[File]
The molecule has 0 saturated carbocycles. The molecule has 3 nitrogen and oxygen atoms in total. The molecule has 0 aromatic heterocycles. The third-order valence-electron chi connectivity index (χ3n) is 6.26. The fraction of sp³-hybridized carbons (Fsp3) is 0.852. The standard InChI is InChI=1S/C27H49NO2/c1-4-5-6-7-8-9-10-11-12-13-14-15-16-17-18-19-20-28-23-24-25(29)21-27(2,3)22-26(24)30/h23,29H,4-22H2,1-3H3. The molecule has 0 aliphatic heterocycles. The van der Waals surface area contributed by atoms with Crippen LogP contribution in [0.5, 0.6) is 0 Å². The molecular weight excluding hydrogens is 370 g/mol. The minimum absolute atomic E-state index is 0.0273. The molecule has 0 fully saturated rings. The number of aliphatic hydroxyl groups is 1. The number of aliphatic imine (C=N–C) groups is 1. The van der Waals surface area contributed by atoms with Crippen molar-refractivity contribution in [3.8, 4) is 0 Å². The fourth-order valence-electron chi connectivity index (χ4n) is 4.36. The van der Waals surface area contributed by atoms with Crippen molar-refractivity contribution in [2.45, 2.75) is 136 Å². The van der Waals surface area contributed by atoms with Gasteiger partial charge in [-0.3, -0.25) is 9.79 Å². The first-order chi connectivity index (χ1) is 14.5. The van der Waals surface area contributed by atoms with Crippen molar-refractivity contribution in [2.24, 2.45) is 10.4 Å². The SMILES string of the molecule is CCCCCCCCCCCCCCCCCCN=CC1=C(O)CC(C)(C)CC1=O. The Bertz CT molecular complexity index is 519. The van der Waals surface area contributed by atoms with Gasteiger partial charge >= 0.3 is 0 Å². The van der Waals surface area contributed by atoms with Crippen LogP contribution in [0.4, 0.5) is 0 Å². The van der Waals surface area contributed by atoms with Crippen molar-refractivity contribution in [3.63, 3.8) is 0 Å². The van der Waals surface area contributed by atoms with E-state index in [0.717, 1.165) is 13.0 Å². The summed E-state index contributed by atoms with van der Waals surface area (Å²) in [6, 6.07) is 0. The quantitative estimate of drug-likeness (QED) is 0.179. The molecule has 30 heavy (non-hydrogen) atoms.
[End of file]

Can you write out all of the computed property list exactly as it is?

The molecule has 0 saturated carbocycles. The molecule has 3 nitrogen and oxygen atoms in total. The molecule has 0 aromatic heterocycles. The third-order valence-electron chi connectivity index (χ3n) is 6.26. The fraction of sp³-hybridized carbons (Fsp3) is 0.852. The standard InChI is InChI=1S/C27H49NO2/c1-4-5-6-7-8-9-10-11-12-13-14-15-16-17-18-19-20-28-23-24-25(29)21-27(2,3)22-26(24)30/h23,29H,4-22H2,1-3H3. The molecule has 0 aliphatic heterocycles. The van der Waals surface area contributed by atoms with Crippen LogP contribution in [0.5, 0.6) is 0 Å². The molecular weight excluding hydrogens is 370 g/mol. The minimum absolute atomic E-state index is 0.0273. The molecule has 0 fully saturated rings. The number of aliphatic hydroxyl groups is 1. The number of aliphatic imine (C=N–C) groups is 1. The van der Waals surface area contributed by atoms with Crippen molar-refractivity contribution in [3.8, 4) is 0 Å². The fourth-order valence-electron chi connectivity index (χ4n) is 4.36. The van der Waals surface area contributed by atoms with Crippen molar-refractivity contribution in [2.45, 2.75) is 136 Å². The van der Waals surface area contributed by atoms with Gasteiger partial charge in [-0.3, -0.25) is 9.79 Å². The first-order chi connectivity index (χ1) is 14.5. The van der Waals surface area contributed by atoms with Crippen molar-refractivity contribution in [2.24, 2.45) is 10.4 Å². The SMILES string of the molecule is CCCCCCCCCCCCCCCCCCN=CC1=C(O)CC(C)(C)CC1=O. The Bertz CT molecular complexity index is 519. The van der Waals surface area contributed by atoms with Gasteiger partial charge >= 0.3 is 0 Å². The van der Waals surface area contributed by atoms with Crippen LogP contribution in [0.4, 0.5) is 0 Å². The van der Waals surface area contributed by atoms with Crippen molar-refractivity contribution in [3.63, 3.8) is 0 Å². The van der Waals surface area contributed by atoms with E-state index in [0.717, 1.165) is 13.0 Å². The summed E-state index contributed by atoms with van der Waals surface area (Å²) in [6, 6.07) is 0. The quantitative estimate of drug-likeness (QED) is 0.179. The molecule has 30 heavy (non-hydrogen) atoms.